It was not as slimy as I thought it was going to be, but incredibly tough. The wet skin was much easier to handle than the dry skin, and it felt very relaxing to use the lunellum to scrape off the excess hair or flesh once I got into a rhythm. Even after drying for just one day, it gave off a very satisfying drumbeat when struck, assuring me that the tension was adequate! Sanding down with the cuttlefish and sandpaper was also very relaxing process, the circular motions really helping to create a zen-like calm. This is such a tactile part of the process, when you are constantly in touch with the surface of the skin, feeling for rough patches or irregularities that need to be smoothed out. And the difference in the two sides was noticeable – the hair side was so beautifully smooth that my hand could just glide over it with no resistance, while the flesh had more of a suede texture.
As well as the smell of the goatskin, the marks on the surface served as a constant reminder of the living being it once was. The spine was clearly visible, as were the veins, and I got to know all the details of this piece of skin over a few weeks. I think it’s impossible to work so closely with a material such as this and not appreciate that this was once a live animal, grazing in a field, and even more impossible not to marvel at the sheer scale of resources and effort it would have taken to produce enough folios for a manuscript.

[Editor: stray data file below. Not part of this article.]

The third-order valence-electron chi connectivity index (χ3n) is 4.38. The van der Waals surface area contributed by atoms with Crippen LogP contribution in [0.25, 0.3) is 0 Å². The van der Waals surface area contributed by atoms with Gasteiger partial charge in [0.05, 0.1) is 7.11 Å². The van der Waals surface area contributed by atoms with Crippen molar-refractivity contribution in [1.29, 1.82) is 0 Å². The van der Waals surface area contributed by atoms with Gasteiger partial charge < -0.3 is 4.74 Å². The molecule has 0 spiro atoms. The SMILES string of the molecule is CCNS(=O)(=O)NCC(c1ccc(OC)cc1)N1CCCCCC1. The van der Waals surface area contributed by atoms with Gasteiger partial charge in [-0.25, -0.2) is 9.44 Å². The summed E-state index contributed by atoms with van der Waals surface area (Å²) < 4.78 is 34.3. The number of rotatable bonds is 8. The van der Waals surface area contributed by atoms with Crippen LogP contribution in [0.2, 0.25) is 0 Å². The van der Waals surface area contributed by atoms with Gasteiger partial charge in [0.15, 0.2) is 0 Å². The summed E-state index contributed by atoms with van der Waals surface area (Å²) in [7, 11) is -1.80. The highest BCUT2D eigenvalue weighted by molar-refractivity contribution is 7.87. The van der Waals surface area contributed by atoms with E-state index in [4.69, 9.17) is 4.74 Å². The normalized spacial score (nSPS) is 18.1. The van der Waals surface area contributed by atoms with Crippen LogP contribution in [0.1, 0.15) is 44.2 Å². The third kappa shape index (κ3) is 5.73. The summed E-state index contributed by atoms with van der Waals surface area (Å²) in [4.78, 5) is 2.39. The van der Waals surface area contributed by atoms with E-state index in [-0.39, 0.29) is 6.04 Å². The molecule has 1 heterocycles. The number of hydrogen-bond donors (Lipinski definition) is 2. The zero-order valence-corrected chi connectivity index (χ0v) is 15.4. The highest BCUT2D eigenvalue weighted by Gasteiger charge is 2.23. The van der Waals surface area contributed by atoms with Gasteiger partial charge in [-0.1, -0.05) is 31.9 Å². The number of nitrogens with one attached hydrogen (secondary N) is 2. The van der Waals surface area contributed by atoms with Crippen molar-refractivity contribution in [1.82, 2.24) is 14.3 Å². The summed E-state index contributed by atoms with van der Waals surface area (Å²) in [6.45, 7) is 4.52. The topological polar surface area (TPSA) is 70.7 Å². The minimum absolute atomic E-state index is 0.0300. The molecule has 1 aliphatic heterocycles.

The constant restretching did get a bit tedious – especially as my string broke quite often, or the string would rip through the rawhide. However, every mistake was something to learn from, and nothing ended in ruinous disaster. String could be re-tied, new holes could be pierced. Even the lunellum going through the skin and making a hole wasn’t a catastrophe (fortunately it was towards the outer edge of the skin). And at one point, the skin hadn’t stretched evenly in one area, so I re-wet the whole skin and retightened it, and the next day the wrinkled area was as taut as the rest.
Considering I didn’t really know what I was doing, I was very pleased with the end result. But more than that, the physical process of working with the skin and of being in constant contact with natural materials really is a reward in itself. Using wood, cuttlefish, pumice and animal skin and applying them all to refine something into a durable object that can be used to retain words for a thousand years or more brings an immense joy. I don’t care if it’s not perfect, I don’t care that you can still see the spine and various other marks on the skin, I don’t even care that there is a big hole in it – because these are the marks of where it came from and how it was made into parchment.
I feel much more confident talking about manuscript production when I have experienced it personally. By trying these things at home for myself, I hope to show those interested in manuscripts that these materials are accessible today, and that by familiarising yourself with these products, it can inform your own research. I often feel that there is a bit of a barrier between the present and the past when handling manuscripts, as we are not used to these materials in everyday life, so by a little experimentation home, it can make handling manuscripts a little less daunting!
Sara Charles, Institute of English Studies, University of London